these equations are deterministic,
  84. gives rise to very different ranges
    of possible behaviors.
  85. So we've seen for the iterated function
  86. in Unit 3
  87. that it's capable of producing
    cycles and chaos.
  88. So cycles and chaos are possible.
  89. Of course not all iterated functions
  90. will show a cycle or will show chaos
  91. and remember chaos is
    an aperiodic bounded orbit
  92. that also has sensitive dependence
    on initial conditions.
  93. For a differential equation, however,
  94. cycles and chaos are not possible.
  95. So let's think about why this is so.
  96. So suppose a cycle was possible.
  97. If that was the case,
  98. I would have a solution curve
  99. that looked something like that.
  100. It goes up and down.
  101. We can eliminate this possibility
  102. by appealing to the determinism
    of this equation.
  103. This equation says that the derivative,
  104. the growth rate, the rate of change
    of the population, depends
  105. only on the population.
  106. (And r and K, but we're imagining
    those are fixed.)
  107. So let's think about this blue curve here
  108. that oscillates up and down.
  109. I'm going to draw, just arbitrarily,
  110. a dashed line through here.
  111. And notice what happens.
  112. Here, I have a particular p value,
  113. the p value is at this dashed line,
  114. and the population is increasing
  115. so the derivative is positive.
  116. The derivative is positive
    for this p value.
  117. Over here, when the population
    is going back down,
  118. the population is decreasing,
  119. so the derivative is negative.
  120. So that means at these two points,
  121. here and here,
  122. they're different derivatives.
  123. So at the first purple arrow
  124. the function is increasing :
    positive derivative.
  125. At the second arrow
  126. the function is decreasing:
    negative derivative.
  127. But the problem is that
  128. they have the same p value
    as on the y axis here.
  129. And the p value is the same.
  130. If this was true, this would say
  131. different derivatives at the same p value.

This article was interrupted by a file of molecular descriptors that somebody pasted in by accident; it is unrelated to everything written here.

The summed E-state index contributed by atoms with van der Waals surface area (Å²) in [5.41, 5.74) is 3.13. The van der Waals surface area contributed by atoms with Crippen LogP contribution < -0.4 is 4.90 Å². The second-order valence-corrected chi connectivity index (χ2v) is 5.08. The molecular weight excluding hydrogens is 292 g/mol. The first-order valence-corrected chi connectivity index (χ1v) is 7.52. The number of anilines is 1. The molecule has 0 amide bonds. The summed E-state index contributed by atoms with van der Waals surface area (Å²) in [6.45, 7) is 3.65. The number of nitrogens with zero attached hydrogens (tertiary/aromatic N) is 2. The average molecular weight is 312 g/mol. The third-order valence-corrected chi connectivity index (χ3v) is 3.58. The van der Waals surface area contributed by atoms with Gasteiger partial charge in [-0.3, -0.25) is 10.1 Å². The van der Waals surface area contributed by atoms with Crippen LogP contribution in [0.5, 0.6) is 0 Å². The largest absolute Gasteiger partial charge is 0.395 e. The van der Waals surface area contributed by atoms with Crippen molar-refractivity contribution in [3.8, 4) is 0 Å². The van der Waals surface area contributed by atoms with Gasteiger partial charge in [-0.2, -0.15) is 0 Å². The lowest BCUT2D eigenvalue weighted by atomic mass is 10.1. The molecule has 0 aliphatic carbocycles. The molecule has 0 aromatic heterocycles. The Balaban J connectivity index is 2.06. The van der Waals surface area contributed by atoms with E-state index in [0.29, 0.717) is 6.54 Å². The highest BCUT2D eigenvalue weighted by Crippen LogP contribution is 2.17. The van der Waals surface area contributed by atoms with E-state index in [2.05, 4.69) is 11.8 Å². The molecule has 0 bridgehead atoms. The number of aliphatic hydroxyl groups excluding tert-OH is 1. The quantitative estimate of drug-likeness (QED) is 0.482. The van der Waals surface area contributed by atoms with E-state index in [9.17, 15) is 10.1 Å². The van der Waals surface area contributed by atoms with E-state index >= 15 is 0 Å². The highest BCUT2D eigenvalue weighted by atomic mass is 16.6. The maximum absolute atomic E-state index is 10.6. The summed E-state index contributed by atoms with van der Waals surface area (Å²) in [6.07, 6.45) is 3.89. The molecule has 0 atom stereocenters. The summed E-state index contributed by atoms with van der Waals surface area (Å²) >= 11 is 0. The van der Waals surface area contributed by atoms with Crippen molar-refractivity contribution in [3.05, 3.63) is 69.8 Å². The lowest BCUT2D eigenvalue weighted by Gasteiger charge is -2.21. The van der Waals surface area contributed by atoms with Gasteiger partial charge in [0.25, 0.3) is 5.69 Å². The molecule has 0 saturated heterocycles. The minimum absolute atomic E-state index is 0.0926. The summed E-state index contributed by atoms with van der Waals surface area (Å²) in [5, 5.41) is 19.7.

132. But that's impossible
  133. because the differential equation says
  134. the derivative is a function
    of only the p value.
  135. Another way of saying that is
  136. a given p value only has one
    derivative associated with it.
  137. If you know the population p
  138. then that determines the derivative.
  139. Here, if you know the population p
  140. that does not determine the derivative,
  141. because you have different derivatives
  142. at the same p value.
  143. So the conclusion, then, is
  144. that cycles are not possible,
  145. and chaos isn't possible as well.
  146. Any behavior that goes up and down
  147. (it doesn't have to be a regular cycle)
  148. we can eliminate by this argument.
  149. As we said in Unit 2
  150. the range of behaviors for one dimensional
    differential equations
  151. are kind of boring.
  152. The function can increase to a fixed point
  153. decrease to a fixed point,
  154. decrease to infinity,
    increase to infinity,
  155. and that's all it can do.
  156. Iterated functions have a much richer
    array of behavior,
  157. and that's because determinism
    doesn't constrain them
  158. in the same way, so that
    it doesn't forbid cycles.
  159. So cycles are possible
    in iterated functions
  160. and chaos, aperiodic behavior,
    is possible as well.
  161. In the next sub-unit
  162. we'll leave iterated functions
  163. behind for a little bit
  164. and we'll look again at the logistic
    differential equation
  165. and I'll add a term to it
  166. and we'll start
    investigating bifurcations.